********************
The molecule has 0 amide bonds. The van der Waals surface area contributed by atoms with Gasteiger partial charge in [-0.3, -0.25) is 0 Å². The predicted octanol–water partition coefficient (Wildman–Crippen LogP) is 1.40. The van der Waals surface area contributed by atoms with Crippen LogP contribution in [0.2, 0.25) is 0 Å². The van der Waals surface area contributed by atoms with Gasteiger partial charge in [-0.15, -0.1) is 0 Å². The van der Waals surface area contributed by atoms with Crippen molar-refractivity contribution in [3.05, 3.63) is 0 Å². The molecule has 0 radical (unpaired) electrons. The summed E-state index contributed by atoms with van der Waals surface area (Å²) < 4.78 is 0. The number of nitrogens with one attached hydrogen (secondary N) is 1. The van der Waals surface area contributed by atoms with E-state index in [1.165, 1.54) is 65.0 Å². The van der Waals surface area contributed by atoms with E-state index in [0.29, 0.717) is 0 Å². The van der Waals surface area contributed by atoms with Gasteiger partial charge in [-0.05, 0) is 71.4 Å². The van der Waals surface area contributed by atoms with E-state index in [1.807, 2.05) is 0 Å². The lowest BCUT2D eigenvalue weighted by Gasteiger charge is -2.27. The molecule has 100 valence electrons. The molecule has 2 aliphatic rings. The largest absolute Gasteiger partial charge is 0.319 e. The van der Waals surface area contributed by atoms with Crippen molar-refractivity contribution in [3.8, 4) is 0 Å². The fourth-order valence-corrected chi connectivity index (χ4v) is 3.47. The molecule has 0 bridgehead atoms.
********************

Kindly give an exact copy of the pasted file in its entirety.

The molecule has 0 amide bonds. The van der Waals surface area contributed by atoms with Gasteiger partial charge in [-0.3, -0.25) is 0 Å². The predicted octanol–water partition coefficient (Wildman–Crippen LogP) is 1.40. The van der Waals surface area contributed by atoms with Crippen LogP contribution in [0.2, 0.25) is 0 Å². The van der Waals surface area contributed by atoms with Gasteiger partial charge in [-0.15, -0.1) is 0 Å². The van der Waals surface area contributed by atoms with Crippen molar-refractivity contribution in [3.05, 3.63) is 0 Å². The molecule has 0 radical (unpaired) electrons. The summed E-state index contributed by atoms with van der Waals surface area (Å²) < 4.78 is 0. The number of nitrogens with one attached hydrogen (secondary N) is 1. The van der Waals surface area contributed by atoms with E-state index in [1.165, 1.54) is 65.0 Å². The van der Waals surface area contributed by atoms with E-state index in [0.29, 0.717) is 0 Å². The van der Waals surface area contributed by atoms with Gasteiger partial charge in [-0.05, 0) is 71.4 Å². The van der Waals surface area contributed by atoms with E-state index in [1.807, 2.05) is 0 Å². The lowest BCUT2D eigenvalue weighted by Gasteiger charge is -2.27. The molecule has 100 valence electrons. The molecule has 2 aliphatic rings. The largest absolute Gasteiger partial charge is 0.319 e. The van der Waals surface area contributed by atoms with Crippen molar-refractivity contribution in [3.8, 4) is 0 Å². The fourth-order valence-corrected chi connectivity index (χ4v) is 3.47. The molecule has 0 bridgehead atoms.